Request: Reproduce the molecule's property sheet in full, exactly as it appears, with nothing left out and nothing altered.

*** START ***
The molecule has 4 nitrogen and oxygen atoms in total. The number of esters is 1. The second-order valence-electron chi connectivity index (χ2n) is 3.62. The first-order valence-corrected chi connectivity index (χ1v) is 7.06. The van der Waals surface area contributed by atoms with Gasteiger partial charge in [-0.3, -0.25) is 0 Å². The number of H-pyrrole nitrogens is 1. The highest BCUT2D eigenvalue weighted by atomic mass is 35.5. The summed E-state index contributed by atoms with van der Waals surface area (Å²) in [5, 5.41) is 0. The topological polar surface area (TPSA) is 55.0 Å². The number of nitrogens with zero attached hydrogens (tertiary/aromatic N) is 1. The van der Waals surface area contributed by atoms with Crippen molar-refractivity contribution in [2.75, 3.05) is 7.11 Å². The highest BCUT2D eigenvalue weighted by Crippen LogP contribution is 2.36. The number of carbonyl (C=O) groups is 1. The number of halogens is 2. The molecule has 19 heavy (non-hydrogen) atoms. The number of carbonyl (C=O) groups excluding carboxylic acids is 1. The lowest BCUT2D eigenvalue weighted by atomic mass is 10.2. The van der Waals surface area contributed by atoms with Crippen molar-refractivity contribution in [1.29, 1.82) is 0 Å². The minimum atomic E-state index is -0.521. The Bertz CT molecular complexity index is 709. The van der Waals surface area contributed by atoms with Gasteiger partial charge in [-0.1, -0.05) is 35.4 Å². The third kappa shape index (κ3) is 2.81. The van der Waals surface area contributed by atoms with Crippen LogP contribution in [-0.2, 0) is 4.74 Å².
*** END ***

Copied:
The molecule has 4 nitrogen and oxygen atoms in total. The number of esters is 1. The second-order valence-electron chi connectivity index (χ2n) is 3.62. The first-order valence-corrected chi connectivity index (χ1v) is 7.06. The van der Waals surface area contributed by atoms with Gasteiger partial charge in [-0.3, -0.25) is 0 Å². The number of H-pyrrole nitrogens is 1. The highest BCUT2D eigenvalue weighted by atomic mass is 35.5. The summed E-state index contributed by atoms with van der Waals surface area (Å²) in [5, 5.41) is 0. The topological polar surface area (TPSA) is 55.0 Å². The number of nitrogens with zero attached hydrogens (tertiary/aromatic N) is 1. The van der Waals surface area contributed by atoms with Crippen molar-refractivity contribution in [2.75, 3.05) is 7.11 Å². The highest BCUT2D eigenvalue weighted by Crippen LogP contribution is 2.36. The number of carbonyl (C=O) groups is 1. The number of halogens is 2. The molecule has 19 heavy (non-hydrogen) atoms. The number of carbonyl (C=O) groups excluding carboxylic acids is 1. The lowest BCUT2D eigenvalue weighted by atomic mass is 10.2. The van der Waals surface area contributed by atoms with Crippen molar-refractivity contribution in [1.29, 1.82) is 0 Å². The minimum atomic E-state index is -0.521. The Bertz CT molecular complexity index is 709. The van der Waals surface area contributed by atoms with Gasteiger partial charge in [-0.1, -0.05) is 35.4 Å². The third kappa shape index (κ3) is 2.81. The van der Waals surface area contributed by atoms with Crippen LogP contribution in [-0.2, 0) is 4.74 Å².